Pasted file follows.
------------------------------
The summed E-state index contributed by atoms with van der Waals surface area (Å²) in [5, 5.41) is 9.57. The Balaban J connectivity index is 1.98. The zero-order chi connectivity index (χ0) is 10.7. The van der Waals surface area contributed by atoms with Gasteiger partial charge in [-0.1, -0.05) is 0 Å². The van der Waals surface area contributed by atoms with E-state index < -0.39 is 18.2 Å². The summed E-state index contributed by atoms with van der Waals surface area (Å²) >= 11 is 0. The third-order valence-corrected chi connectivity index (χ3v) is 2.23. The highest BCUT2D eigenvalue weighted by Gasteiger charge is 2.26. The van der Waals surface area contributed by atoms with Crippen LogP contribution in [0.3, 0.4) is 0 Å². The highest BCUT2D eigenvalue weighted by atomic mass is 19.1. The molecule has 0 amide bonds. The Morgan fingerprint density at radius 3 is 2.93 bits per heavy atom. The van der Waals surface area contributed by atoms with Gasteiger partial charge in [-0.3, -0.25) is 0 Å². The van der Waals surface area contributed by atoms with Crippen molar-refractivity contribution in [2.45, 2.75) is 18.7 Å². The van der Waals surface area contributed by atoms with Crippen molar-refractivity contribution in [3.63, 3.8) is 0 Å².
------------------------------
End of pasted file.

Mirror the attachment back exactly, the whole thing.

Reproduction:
The summed E-state index contributed by atoms with van der Waals surface area (Å²) in [5, 5.41) is 9.57. The Balaban J connectivity index is 1.98. The zero-order chi connectivity index (χ0) is 10.7. The van der Waals surface area contributed by atoms with Gasteiger partial charge in [-0.1, -0.05) is 0 Å². The van der Waals surface area contributed by atoms with E-state index < -0.39 is 18.2 Å². The summed E-state index contributed by atoms with van der Waals surface area (Å²) >= 11 is 0. The third-order valence-corrected chi connectivity index (χ3v) is 2.23. The highest BCUT2D eigenvalue weighted by Gasteiger charge is 2.26. The van der Waals surface area contributed by atoms with Crippen LogP contribution in [0.3, 0.4) is 0 Å². The highest BCUT2D eigenvalue weighted by atomic mass is 19.1. The molecule has 0 amide bonds. The Morgan fingerprint density at radius 3 is 2.93 bits per heavy atom. The van der Waals surface area contributed by atoms with Gasteiger partial charge in [-0.3, -0.25) is 0 Å². The van der Waals surface area contributed by atoms with Crippen molar-refractivity contribution in [2.45, 2.75) is 18.7 Å². The van der Waals surface area contributed by atoms with Crippen molar-refractivity contribution in [3.63, 3.8) is 0 Å².